Water woes pressure state of Angkor’s temples

Angkor’s ecological time bomb is discussed in this article, making parallels between the theorised failure of the water management systems to the current pumping of underground water to support the modern city of Siem Reap. The former resulted in the fall of Angkor. Will the later result in the fall of the very monuments themselves?

Development pressures threaten Angkor Wat ruins [Link no longer active]
AP via CTV.ca, 13 February 2008

By destroying vast tracts of forest to enlarge their farm land, inhabitants of the wondrous city of Angkor lit the fuse to an ecological time bomb that spelled doom for what was once the world’s largest urban area.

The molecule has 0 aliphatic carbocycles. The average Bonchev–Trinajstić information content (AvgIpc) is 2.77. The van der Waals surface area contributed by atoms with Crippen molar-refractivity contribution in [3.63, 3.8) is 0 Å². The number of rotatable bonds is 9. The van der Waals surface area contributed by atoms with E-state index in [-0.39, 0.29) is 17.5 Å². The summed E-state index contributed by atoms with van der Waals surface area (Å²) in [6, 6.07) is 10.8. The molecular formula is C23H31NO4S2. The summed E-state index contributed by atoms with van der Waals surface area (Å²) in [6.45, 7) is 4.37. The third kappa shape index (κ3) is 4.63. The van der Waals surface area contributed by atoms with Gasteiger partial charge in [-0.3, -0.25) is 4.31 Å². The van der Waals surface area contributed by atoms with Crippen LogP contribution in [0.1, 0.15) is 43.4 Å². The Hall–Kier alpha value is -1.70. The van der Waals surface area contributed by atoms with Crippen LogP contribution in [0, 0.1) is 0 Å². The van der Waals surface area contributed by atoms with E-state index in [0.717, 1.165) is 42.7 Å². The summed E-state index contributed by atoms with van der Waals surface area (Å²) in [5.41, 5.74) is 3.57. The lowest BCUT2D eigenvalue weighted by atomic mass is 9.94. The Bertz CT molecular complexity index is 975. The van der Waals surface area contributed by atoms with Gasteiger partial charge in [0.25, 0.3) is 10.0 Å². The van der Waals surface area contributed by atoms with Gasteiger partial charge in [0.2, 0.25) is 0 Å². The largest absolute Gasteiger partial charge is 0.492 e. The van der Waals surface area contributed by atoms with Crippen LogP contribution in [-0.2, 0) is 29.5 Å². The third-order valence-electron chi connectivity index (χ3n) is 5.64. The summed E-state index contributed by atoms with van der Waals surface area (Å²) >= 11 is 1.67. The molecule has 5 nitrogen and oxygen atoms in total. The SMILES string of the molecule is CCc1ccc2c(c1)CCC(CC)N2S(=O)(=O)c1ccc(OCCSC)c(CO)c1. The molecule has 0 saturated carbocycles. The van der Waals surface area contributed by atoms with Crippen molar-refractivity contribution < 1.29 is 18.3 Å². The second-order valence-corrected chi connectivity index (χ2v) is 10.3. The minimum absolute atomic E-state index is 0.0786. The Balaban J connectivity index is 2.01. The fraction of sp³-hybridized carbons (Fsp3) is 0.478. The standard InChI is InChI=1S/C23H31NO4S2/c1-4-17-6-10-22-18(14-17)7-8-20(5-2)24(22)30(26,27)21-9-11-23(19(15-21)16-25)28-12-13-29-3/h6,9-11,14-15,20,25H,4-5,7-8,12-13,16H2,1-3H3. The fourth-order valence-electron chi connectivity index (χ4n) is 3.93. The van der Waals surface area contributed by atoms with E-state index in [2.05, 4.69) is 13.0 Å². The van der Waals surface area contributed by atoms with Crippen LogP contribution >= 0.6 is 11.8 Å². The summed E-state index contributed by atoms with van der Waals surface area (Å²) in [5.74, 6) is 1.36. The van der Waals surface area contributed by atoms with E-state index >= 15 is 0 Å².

So believe archeologists engaged in groundbreaking research into the ancient civilization of Angkor.

And they are warning that history could repeat itself through reckless, headlong pursuit of dollars from tourists flocking to see Angkor’s fabled monuments.

“It’s just a weird cycle. It seems like Angkor is self-repeating itself,” said Mitch Hendrickson, who recently led an excavation as part of research into Angkor as a human settlement.

Read the full story here [Link no longer active].

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Author: Noel Tan

Dr Noel Hidalgo Tan is the Senior Specialist in Archaeology at SEAMEO-SPAFA, the Southeast Asian Regional Centre for Archaelogy and Fine Arts.

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